Janet MacLachlan (1933-2010)

October 21, 2010

Steve Ryfle has posted a thorough obituary at Bright Lights Film Journal for Janet MacLachlan, the African American leading lady who guest-starred in scores of television episodes from the late sixties up through the current decade.  MacLachlan died on October 18 at the age of 77. 

All I can add to Ryfle’s piece are a few quotes from a brief phone interview I did with MacLachlan in February 1996, in which she discussed the beginning of her television career.  MacLachlan’s dog, Angus, was barking loudly enough in the background to interrupt us, and then another call on her end brought an end to a conversation that I wish I had continued in a second session.

By the early sixties, MacLachlan had been a working actor in New York for nearly a decade, with significant credits both Off- and on Broadway.  But she had virtually no experience in front of a camera.  “I had done commercials in New York and I had done an extra role in a soap a couple of times, which was on tape.  That was ‘live tape’ at the time,” MacLachlan said.  “And I had done a tiny role on one of the first series that came out of New York.  But I had never done a sustained role.”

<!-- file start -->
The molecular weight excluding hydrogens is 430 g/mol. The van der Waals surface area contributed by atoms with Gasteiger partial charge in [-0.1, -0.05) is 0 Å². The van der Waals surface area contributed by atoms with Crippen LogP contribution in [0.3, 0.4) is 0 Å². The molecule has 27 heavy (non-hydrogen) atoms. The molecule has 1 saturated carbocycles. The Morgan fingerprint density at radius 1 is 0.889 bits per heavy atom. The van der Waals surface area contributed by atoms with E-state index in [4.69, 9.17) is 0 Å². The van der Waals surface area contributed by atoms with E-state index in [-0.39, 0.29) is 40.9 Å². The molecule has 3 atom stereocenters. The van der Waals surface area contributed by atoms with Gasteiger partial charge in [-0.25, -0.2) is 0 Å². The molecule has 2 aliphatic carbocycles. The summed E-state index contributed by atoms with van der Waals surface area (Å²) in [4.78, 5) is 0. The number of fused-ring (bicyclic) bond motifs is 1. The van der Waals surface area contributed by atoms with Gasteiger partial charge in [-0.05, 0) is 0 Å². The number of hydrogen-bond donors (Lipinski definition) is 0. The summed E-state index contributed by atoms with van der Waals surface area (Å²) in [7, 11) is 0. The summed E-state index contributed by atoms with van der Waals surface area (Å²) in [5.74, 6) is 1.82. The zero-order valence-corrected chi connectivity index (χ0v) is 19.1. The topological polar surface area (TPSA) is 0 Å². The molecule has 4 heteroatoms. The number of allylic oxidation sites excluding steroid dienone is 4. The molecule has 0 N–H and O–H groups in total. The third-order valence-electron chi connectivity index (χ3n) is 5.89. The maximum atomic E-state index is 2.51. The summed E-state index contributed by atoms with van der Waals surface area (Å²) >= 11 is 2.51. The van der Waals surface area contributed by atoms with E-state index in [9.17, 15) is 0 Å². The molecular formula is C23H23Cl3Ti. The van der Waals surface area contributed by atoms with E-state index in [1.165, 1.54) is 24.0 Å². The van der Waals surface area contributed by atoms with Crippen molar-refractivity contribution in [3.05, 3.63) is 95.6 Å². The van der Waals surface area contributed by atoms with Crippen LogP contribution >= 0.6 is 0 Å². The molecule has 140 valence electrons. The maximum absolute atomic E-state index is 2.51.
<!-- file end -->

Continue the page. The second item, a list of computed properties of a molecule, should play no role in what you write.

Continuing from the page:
(I didn’t think to ask what programs MacLachlan was referring to, and now we may never know.  “Live tape,” incidentally, referred to a program that was photographed on videotape but staged in a single unbroken performance, like a live broadcast.  Because videotape was so difficult to edit in the early years of the format, retakes were done only in the case of a major gaffe.)

Rather than seek out roles in the few dramatic series that were shooting in Manhattan at the time, MacLachlan took the television plunge in a big way.  She moved to Los Angeles in 1964, armed with a contract from Universal, which was so flush with television production that it had launched a program to recruit young actors a few years earlier.  MacLachlan joined a stable of inexperienced contract players similar to those maintained by the major movie studios during the thirties and forties.  Her first role at Universal was a bit part in a 1965 Alfred Hitchcock Hour (“Completely Foolproof”).